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The gap between the perceptions of the levels of corruption in rich countries and poor countries is always so clear: this is what emerges from the Corruption Perception Index (CPI) 2007 published by Transparency International. Developed countries and developing countries must share the responsibility in reducing corruption by cutting off both the supply and the demand for corruption.
The Corruption Perceptions Index 2007 analyses the perceptions of the level of corruption in the public sector in 180 countries and territories. It concerns the largest number of countries listed to date in the CPI. The latter is a composite index based on 14 different surveys and polls conducted by independent bodies.
It is the poorest countries which suffer the most under the burden of corruption. Despite some advances, corruption continues to dramatically suck up resources allocated to education, health and infrastructure. The priority is to improve transparency in financial management and tax collection at the public expense, to strengthen the control procedures and bring an end to the impunity enjoyed by corrupt officials. A professional and independent judicial system is also a key element in putting an end to impunity, strengthening the state of the law, and promoting the confidence of the public, financial backers and investors.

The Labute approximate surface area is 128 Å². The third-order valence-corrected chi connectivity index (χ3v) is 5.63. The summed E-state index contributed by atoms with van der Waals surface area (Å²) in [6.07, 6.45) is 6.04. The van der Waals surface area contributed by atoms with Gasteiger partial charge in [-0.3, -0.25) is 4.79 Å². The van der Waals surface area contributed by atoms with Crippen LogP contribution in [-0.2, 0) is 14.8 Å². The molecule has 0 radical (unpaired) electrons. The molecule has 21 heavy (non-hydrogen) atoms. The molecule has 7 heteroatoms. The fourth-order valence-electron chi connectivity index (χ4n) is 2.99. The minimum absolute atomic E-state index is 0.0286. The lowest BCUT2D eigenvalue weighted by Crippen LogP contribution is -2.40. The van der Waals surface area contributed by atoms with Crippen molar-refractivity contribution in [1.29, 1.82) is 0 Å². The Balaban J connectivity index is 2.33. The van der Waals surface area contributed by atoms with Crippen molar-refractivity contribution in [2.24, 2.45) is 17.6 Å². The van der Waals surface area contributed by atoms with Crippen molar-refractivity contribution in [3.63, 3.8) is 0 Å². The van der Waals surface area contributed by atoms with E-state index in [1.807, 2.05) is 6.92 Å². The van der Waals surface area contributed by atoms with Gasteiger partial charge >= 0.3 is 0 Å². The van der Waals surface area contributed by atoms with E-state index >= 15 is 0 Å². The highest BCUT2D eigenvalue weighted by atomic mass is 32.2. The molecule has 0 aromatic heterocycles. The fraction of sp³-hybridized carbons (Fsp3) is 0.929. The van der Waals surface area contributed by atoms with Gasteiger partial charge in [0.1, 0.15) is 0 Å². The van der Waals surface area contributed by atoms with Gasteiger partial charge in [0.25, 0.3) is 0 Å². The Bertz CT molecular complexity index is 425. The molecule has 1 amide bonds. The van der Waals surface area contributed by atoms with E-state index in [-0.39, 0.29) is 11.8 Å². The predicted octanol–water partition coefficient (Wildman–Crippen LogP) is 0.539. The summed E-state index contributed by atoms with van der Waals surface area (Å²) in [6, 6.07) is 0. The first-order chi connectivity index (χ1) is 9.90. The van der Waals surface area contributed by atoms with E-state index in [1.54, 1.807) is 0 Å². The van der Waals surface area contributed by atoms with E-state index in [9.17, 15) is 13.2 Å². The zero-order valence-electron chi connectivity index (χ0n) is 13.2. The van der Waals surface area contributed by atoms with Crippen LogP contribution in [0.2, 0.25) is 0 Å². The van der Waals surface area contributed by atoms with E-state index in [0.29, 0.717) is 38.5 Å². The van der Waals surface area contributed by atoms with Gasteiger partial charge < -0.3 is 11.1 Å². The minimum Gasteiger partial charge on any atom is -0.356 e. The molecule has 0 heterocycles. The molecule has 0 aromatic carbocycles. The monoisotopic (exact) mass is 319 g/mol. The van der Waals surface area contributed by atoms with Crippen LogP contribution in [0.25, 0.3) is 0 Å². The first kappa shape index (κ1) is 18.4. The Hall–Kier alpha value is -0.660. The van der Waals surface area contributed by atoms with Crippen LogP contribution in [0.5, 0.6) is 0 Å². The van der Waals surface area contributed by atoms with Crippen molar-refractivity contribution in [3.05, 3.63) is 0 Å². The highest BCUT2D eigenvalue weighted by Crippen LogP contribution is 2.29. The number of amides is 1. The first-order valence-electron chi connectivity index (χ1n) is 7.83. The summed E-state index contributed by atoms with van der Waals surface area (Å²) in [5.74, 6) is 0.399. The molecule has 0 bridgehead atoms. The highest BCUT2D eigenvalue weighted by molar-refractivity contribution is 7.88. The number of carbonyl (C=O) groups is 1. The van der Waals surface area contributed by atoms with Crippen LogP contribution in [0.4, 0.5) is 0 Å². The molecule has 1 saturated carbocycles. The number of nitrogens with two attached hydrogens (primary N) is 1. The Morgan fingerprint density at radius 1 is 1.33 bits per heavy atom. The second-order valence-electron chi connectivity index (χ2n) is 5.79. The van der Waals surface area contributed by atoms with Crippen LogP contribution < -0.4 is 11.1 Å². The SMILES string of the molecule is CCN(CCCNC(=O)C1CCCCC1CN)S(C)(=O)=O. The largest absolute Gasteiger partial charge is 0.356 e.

On the other hand, the corruption of high-ranking public officials in poor countries includes an international dimension which involves the countries ranked highest in the CPI. Bribes are especially paid by multinational enterprises with their headquarters located in the richest countries. It is unacceptable that these enterprises continue to consider that corruption in export markets is a legitimate business strategy. Moreover, international financial centres play a pivotal role in authorising corrupt officials to change their location, find refuge and invest their illicitly acquired funds. Offshore financing has therefore played a decisive role in the looting of millions of dollars from the coffers of developing countries, thus facilitating the corrupt behaviour of officials and the impoverishment of those they are supposed to govern.
Since corruption is a global problem with international roots, the battle against it requires taking measures on a global scale. The article cites a list of measures regarding, among other things, the actions to be taken by developing countries, the judicial sector, the eradication of tax havens, the regulation of the financial centres of rich countries, the strict implementation by the governments of the richest countries of the OECD Convention against Corruption which criminalises the corruption of foreign officials.